To call Typeset in the Future “in-depth” is a gross understatement. Dave Addey’s book dives headfirst into that liminal space between typography and sci-fi, and specifically, how typography has often been used to help create futuristic fictional worlds. Addey reviews several classic sci-fi movies (e.g., 2001: A Space Odyssey, Star Trek: The Motion Picture, Blade Runner) to see how they used typefaces to lend their individual visions of the future detail and legitimacy. Along the way, he delves into the history of “futuristic” typefaces like the ominipresent Eurostile Bold Extended, discusses graphic design and sci-fi with legends like Mike Okuda (who designed many of the computer displays and user interfaces seen in Star Trek), and offers up all manner of behind-the-scenes trivia for the movies in question. (For example, did you know that some of the on-screen text that appears in Blade Runner was actually lifted from a Matrix Instruments ad that ran in the January 1980 issue of Datamation magazine?) In other words, Typeset in the Future is the sort of high-level super-niche ultra-nerdery that can only result from a fascination that borders on obsession, and it’s all the more enjoyable for it.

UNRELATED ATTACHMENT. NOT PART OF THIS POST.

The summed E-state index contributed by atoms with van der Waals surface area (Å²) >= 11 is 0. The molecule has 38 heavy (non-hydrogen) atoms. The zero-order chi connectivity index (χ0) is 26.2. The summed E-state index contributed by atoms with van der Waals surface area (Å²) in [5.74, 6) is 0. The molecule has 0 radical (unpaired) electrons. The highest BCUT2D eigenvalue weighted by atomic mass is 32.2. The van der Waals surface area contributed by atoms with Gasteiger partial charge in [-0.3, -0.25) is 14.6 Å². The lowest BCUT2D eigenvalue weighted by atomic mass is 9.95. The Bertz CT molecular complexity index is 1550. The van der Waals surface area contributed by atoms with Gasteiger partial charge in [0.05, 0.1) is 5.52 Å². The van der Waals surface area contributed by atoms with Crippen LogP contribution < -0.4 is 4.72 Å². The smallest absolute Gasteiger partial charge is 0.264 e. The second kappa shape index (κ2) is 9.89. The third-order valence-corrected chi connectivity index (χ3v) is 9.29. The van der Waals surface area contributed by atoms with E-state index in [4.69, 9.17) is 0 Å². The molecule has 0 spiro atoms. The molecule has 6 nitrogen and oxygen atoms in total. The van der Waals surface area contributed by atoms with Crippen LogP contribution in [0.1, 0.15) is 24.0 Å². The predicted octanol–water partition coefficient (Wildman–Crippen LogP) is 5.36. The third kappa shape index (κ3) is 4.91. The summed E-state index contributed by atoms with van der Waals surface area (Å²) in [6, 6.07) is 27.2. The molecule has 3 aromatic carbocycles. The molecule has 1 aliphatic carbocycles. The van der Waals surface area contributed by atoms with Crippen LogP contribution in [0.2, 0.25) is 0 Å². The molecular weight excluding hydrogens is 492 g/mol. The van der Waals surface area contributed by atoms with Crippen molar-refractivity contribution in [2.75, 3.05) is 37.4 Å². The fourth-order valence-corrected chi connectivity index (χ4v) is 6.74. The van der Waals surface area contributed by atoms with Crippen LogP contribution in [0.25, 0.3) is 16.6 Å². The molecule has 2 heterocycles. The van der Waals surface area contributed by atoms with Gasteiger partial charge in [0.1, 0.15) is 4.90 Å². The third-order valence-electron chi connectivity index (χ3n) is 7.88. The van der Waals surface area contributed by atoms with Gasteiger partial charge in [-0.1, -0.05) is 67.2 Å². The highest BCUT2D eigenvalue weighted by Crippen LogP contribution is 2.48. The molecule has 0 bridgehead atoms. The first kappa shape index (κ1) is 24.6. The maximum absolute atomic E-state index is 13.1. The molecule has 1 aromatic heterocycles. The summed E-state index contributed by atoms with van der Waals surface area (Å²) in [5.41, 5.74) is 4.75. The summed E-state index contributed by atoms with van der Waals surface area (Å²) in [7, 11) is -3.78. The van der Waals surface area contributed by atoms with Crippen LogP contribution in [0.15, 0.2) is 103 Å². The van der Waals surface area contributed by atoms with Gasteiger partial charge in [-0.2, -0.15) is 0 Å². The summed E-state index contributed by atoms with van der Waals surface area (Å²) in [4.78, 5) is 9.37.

My Cultural Diet
Quick reviews of movies, TV shows, books, restaurants, etc. My own private Goodreads, Letterboxd, and Yelp all rolled into one (more info here). Ratings are 100% subjective, non-scientific, and subject to change. May contain affiliate links.